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Meniscal Tears

Meniscal tears are a common cause of knee pain. The meniscus is a soft cartilage cushion that sits between the two bones of the knee, and providing cushioning and reducing the stress on the bone and hard cartilage surfaces. There are two menisci in the knee, the inner one called the medial meniscus, and the outer one being called the lateral meniscus. The inner edge of the meniscus is thin, and is the most common area where a tear will develop. Tears may be caused by a single traumatic event, particularly in young active individuals. Tears may also develop from repetitive trauma, particularly with repetitive kneeling, squatting or flexed knee activities. Finally, tears may develop in patients who have significant arthritis, which puts increased pressure on the meniscus and eventually leads to tearing. The blood supplied to the meniscus is localized to the outer third of the meniscus, near its attachments and into the lining of the joint. Therefore once the meniscus tears, there is a limited ability for healing to occur spontaneously. Most meniscal tears will remain symptomatic and will often progressively enlarge over time.

A tear may be suspected on physical examination but is confirmed by the MRI scan. A Grade III signal on MRI scan has a 95% chance of being a true cartilage tear. However, this does not automatically require arthroscopic surgery. As many as 40 percent of patients with torn cartilage (meniscus) can improve clinically without surgery through proper rehabilitation and medical management. This may include but is not limited to:

  • anti-inflammatory medications to control swelling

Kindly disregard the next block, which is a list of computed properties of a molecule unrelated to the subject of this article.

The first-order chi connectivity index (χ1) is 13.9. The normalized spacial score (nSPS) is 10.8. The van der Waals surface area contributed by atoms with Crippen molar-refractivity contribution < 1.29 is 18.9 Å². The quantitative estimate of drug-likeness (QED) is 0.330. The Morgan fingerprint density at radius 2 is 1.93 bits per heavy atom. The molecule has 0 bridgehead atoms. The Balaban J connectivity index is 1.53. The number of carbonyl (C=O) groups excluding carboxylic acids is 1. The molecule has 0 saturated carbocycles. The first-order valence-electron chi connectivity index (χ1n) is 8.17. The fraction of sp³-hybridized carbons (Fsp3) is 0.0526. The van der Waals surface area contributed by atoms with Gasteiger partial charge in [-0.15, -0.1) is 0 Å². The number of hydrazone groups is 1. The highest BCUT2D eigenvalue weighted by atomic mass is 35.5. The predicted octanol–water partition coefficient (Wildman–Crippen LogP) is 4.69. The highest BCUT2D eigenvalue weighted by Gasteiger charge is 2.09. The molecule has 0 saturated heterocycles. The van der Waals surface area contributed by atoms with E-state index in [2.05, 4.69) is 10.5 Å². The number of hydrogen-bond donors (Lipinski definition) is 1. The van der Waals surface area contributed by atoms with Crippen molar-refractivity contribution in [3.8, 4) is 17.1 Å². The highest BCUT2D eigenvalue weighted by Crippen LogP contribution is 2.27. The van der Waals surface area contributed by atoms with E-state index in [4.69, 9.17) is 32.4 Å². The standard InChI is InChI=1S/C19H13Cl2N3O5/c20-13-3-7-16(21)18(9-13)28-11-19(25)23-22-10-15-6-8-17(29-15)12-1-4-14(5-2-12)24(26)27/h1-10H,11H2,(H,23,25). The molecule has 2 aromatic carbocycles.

and pain.
  • therapeutic exercises either under supervision
    of a physical therapist or independently after
    proper instruction:

    • this may include low resistance cycling
      to allow the nutrients in the joint
      fluid to penetrate the cartilage and
      encourage healing
    • weight training to develop strength in
      surrounding musculature
    • aerobic conditioning to improve endurance
  • braces for support and to control swelling
  • drainage of knee fluid and/or cortisone
    injection if needed

A torn cartilage cannot “mend” itself but clinical improvement occurs if the “defective cartilage” no longer irritates the joint. It is possible that sometime later, the knee could again be aggravated by this same cartilage and require treatment.

Arthroscopic surgery becomes necessary if the knee does not respond to therapy, cannot tolerate the treatment, or symptoms recur frequently. A referral to the most appropriate specialist will be made when necessary.

The main concern with meniscal resection is the increased stresses on the joint surface, which may lead to progressive arthritis. In patients in whom the meniscus has been totally resected, a significant percentage will develop arthritic changes in the joint by 15 to 20 years after surgery. This arthritic progression so far does not appear to be as much of a problem in patients in whom a partial meniscectomy has been performed, particularly if it is possible to preserve the outer cushioning rim of the meniscus. However, even patients with a partial meniscectomy may go on to develop arthritic changes in the future. The best situation is clearly to have an intact meniscus in the knee.

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